this issue by a method called 3D-Reference Index Site Model (RISM).
3D-RISM is based on integral equations and calculates the solvation
energies by solvent distribution. Our results are in excellent agreement
with the experiments and it provides in depth profiles of the
distribution of the molecules around the nanocrystals. I am fortunate to
be a part of the group which has done a fundamental contribution to
the RISM theory.
Amid all the application based projects my personal interest lies with
the development of new algorithms and codes. In my current tenure I
also work on the development of the RISM code. We are currently writing a
manuscript which we believe is a fascinating contribution in the RISM
technique. We demonstrated that the existing RISM methods can be made
highly efficient by intelligent treatment of correlation functions,
thereby saving substantially on computation memory and time.
Organic Solar Cells
Organic solar cells are attractive for
their cost effectiveness and portability . However their
efficiency remains less than 10% which is problematic for widespread
commercialization. A variety of experimental and theoretical works
are underway in pursuit of better materials in order to increase the
efficiency. In order to improve the efficiency it is important
to understand the underlying mechanism that governs the charge
transfer across the interface of acceptor-donor pair. In this work
we examined one such acceptor-donor pair. We studied the ground state and excited state geometry, and detailed
electronic structure of the germafluorene based polymer PGFDTBT and
C_{70} interface. The charge transfer was studied by analyzing
the charge densities of individual orbitals near the HOMO and LUMO.
Our results indicated that the charge transfer at the ground state of
Polymer:C_{70} interface was negligible, while the efficient
charge transfer from polymer to C_{70} took place upon
excitation. The transfer was enabled by a "bridging state"
which is energetically in between the "hole state" and the
"charge separated" state.
(To be appeared in ECS-Transactions)
Quantum Dots
As a part of the work I developed the programs based on Density Functional method, Hartree Fock method and Configuration Interactions method, in order to examine the effects of impurity in confined electron gas (Quantum Dots). This work was done in two parts.
In the first part, we used density functional formulations for upto 20 electron quantum dots of varying sizes with and without an impurity. We observed the emergence of localized Wigner-molecule-like behavior along with the wall-like feature in the charge density. However, unlike the parabolic quantum dots, we do not observe the analog of concentric rings. We also observed the typical broken symmetry configurations noted in earlier reports for quantum dots. The impurity induced the localized magnetic moment which, in many cases, generated the spin-polarized configurations with the antiferromagnetic coupling. An examination of the magnetic states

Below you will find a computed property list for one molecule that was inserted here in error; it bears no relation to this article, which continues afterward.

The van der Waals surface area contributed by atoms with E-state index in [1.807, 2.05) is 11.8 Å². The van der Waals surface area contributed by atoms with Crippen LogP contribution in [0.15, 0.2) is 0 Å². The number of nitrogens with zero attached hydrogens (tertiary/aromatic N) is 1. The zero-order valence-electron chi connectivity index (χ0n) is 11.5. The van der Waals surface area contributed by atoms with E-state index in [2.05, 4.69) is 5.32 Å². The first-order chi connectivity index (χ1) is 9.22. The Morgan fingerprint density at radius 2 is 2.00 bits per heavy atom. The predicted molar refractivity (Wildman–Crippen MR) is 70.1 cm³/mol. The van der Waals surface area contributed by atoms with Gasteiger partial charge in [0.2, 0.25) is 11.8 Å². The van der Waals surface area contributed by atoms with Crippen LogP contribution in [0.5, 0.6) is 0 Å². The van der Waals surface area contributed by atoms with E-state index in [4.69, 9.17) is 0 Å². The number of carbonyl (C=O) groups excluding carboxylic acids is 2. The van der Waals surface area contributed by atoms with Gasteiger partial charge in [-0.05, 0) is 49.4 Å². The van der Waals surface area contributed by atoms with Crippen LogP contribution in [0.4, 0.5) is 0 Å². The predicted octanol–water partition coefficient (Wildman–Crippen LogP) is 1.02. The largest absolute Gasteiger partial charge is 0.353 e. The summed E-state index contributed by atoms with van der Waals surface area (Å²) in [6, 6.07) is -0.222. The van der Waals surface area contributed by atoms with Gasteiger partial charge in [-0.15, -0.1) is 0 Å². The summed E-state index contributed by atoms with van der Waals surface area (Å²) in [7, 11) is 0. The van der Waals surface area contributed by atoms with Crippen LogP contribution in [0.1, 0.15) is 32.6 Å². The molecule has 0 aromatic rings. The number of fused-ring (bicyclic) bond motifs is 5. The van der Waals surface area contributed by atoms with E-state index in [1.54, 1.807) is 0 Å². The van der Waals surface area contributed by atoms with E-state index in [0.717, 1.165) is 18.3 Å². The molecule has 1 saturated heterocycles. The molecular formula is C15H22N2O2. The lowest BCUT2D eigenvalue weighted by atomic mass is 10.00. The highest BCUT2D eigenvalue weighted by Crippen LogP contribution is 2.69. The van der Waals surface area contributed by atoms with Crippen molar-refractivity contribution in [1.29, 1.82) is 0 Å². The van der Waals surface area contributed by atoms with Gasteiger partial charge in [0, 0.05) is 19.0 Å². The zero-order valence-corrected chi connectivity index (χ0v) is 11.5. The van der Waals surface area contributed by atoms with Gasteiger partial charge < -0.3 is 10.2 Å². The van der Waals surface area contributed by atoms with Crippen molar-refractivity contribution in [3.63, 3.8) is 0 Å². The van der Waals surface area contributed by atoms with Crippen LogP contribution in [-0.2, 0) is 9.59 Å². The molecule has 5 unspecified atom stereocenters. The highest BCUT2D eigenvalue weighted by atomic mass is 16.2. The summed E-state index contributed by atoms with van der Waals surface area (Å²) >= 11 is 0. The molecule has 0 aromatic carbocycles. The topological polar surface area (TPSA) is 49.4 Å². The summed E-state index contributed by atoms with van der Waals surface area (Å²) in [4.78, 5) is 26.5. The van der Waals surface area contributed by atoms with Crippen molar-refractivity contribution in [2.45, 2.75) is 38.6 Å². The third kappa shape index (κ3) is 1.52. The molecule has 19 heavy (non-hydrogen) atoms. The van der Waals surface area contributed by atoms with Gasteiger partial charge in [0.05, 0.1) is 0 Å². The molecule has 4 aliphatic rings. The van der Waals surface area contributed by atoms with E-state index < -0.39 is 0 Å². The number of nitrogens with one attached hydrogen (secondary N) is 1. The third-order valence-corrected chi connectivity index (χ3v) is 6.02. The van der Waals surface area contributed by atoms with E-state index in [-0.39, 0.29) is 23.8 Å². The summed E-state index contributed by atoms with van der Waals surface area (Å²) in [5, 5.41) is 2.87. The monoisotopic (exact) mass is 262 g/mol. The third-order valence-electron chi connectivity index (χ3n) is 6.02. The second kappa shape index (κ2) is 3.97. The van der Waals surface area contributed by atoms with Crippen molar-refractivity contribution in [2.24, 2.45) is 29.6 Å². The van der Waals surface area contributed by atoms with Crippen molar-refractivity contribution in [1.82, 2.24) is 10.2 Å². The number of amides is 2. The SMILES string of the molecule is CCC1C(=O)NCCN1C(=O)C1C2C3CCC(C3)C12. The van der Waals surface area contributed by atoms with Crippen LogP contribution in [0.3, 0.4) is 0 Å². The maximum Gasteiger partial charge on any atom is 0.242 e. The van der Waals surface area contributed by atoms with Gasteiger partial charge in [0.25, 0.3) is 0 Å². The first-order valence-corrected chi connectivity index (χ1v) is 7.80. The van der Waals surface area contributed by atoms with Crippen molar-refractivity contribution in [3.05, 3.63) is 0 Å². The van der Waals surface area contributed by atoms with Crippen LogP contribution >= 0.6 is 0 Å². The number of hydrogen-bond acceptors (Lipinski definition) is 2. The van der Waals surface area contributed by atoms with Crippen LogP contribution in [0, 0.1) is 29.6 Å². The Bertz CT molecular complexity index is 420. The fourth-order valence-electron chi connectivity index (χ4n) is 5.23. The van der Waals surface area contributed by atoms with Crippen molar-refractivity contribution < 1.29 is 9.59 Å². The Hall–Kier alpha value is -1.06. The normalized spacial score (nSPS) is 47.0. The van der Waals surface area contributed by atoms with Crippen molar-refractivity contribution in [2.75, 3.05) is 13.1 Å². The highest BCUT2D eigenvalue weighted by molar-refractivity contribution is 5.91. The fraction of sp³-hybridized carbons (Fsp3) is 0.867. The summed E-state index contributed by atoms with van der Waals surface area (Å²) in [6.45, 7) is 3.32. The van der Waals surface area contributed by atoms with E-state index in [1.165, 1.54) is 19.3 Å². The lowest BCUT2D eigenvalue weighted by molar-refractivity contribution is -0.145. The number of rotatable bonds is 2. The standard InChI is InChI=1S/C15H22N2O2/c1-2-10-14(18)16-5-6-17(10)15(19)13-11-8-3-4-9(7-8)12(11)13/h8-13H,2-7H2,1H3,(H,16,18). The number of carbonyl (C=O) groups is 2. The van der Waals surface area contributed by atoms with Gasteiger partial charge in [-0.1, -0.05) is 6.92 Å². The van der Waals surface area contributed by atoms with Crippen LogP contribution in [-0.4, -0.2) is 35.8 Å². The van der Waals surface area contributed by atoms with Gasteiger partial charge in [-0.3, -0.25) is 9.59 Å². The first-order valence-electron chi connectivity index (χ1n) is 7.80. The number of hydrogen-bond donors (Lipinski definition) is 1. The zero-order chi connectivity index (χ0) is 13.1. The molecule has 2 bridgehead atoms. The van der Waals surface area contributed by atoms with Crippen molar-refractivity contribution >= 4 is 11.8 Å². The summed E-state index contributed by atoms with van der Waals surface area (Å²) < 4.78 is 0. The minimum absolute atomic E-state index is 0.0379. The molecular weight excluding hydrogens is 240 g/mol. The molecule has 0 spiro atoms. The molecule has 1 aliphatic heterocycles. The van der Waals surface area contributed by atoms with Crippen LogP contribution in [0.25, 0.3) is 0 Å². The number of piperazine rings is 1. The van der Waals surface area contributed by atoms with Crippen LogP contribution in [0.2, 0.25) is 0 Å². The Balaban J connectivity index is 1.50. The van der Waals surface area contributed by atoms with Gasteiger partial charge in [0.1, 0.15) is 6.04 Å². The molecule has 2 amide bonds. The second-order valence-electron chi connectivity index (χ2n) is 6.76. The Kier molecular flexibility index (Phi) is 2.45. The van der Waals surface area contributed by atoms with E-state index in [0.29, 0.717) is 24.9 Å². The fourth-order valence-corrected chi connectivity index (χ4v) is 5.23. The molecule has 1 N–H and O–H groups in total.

indicated that the presence of impurity might change the ground state of quantum dot from magnetic to nonmagnetic and vice-versa. We also observed that the localized charge at the center sharpens the walls. (
Phys. Rev. B
76,
085340
(2007))
In the second part as continuation we performed a full configuration-interaction study on a square quantum dot containing up to six electrons in the presence of an attractive impurity. The magnetic ordering in the dot was analyzed using appropriate pair-correlation functions. We found that a change in the size of the quantum dot could change the nature of the impurity from nonmagnetic to magnetic. In the low-density regime, the impurity trapped one electron and the magnetic moment on the localized peaks outside the impurity fluctuated from negative to positive going through zero as a function of number of electrons. We also observed that the impurity changes the charge densities of excited states of two-electron quantum dot significantly, which in the absence of the impurity were almost similar. Our study also showed that in the strongly correlated regime the configuration-interaction approach yields ∼20% more localization than density-functional theory. It had also been observed that only a small fraction of the total number of Slater determinants were required to produce ∼99% of the converged charge density. (
Phys. Rev. B
78,
125414
(2008))
Others
Confinement effects on gallium clusters inside carbon nanotubes.
Confinement is known to impose dramatic effects on the nanosystems. In the present work we have carried a systematic investigation of ground state geometries of gallium clusters confined inside carbon nanotubess. For small clusters the geometry is influenced by Ga-C interactions e.g. there is substantial increment in the bond lengths of dimer and trimer in sufficiently large tubes. On the other hand, for the larger clusters the intra-cluster binding is significant. In such cases the physical confinement plays a significant role in determining the geometry. The lowest energy geometry of all the clusters tend to become 1D as the diameter of the is reduced. Our calculations demonstrate that it is indeed possible to choose the radius of the tube for which the confined cluster (n > 6) can take either 1D, 2D or 3D. For the larger cluster we also find that the interaction between the cluster and the tube is rather weak and is van der Waal-like. For many clusters inside the tube of intermediate diameter there are several nearly degenerate states.
Angular momentum transport in quasi-Keplerian accretion disks.
There
have been several physically motivated, simple, treatments in popular
textbooks that derive the form of the viscous torque between neighboring
annuli in accretion disks. Some of these treatments have been shown to
be wrong, and we understood that some of the corrections proposed in the
literature are also wrong. Now we have proposed simple, physically
motivated arguments about the transport of matter and the angular
momentum in the accretion disks. (The work is published in : J. of Astrop. Astron., vol 25, pg 81).
For a complete list of publications please see the
ResearcherID page